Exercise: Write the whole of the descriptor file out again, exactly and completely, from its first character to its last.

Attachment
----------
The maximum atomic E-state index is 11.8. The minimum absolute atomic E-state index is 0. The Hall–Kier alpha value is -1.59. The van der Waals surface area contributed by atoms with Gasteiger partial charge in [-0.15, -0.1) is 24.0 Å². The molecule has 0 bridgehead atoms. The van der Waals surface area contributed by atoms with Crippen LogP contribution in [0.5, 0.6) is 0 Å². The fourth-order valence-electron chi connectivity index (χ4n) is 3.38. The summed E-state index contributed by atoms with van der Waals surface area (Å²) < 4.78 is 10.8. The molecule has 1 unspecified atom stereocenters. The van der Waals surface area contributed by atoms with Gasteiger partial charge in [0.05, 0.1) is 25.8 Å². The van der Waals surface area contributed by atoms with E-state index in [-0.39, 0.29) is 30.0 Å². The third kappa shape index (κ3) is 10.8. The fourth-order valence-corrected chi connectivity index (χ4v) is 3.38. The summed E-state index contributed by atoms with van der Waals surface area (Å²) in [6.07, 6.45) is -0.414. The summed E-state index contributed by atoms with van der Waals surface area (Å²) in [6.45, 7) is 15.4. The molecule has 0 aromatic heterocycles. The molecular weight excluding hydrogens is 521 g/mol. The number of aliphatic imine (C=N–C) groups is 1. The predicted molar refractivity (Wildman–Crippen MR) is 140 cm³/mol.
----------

The maximum atomic E-state index is 11.8. The minimum absolute atomic E-state index is 0. The Hall–Kier alpha value is -1.59. The van der Waals surface area contributed by atoms with Gasteiger partial charge in [-0.15, -0.1) is 24.0 Å². The molecule has 0 bridgehead atoms. The van der Waals surface area contributed by atoms with Crippen LogP contribution in [0.5, 0.6) is 0 Å². The fourth-order valence-electron chi connectivity index (χ4n) is 3.38. The summed E-state index contributed by atoms with van der Waals surface area (Å²) < 4.78 is 10.8. The molecule has 1 unspecified atom stereocenters. The van der Waals surface area contributed by atoms with Gasteiger partial charge in [0.05, 0.1) is 25.8 Å². The van der Waals surface area contributed by atoms with E-state index in [-0.39, 0.29) is 30.0 Å². The third kappa shape index (κ3) is 10.8. The fourth-order valence-corrected chi connectivity index (χ4v) is 3.38. The summed E-state index contributed by atoms with van der Waals surface area (Å²) in [6.07, 6.45) is -0.414. The summed E-state index contributed by atoms with van der Waals surface area (Å²) in [6.45, 7) is 15.4. The molecule has 0 aromatic heterocycles. The molecular weight excluding hydrogens is 521 g/mol. The number of aliphatic imine (C=N–C) groups is 1. The predicted molar refractivity (Wildman–Crippen MR) is 140 cm³/mol.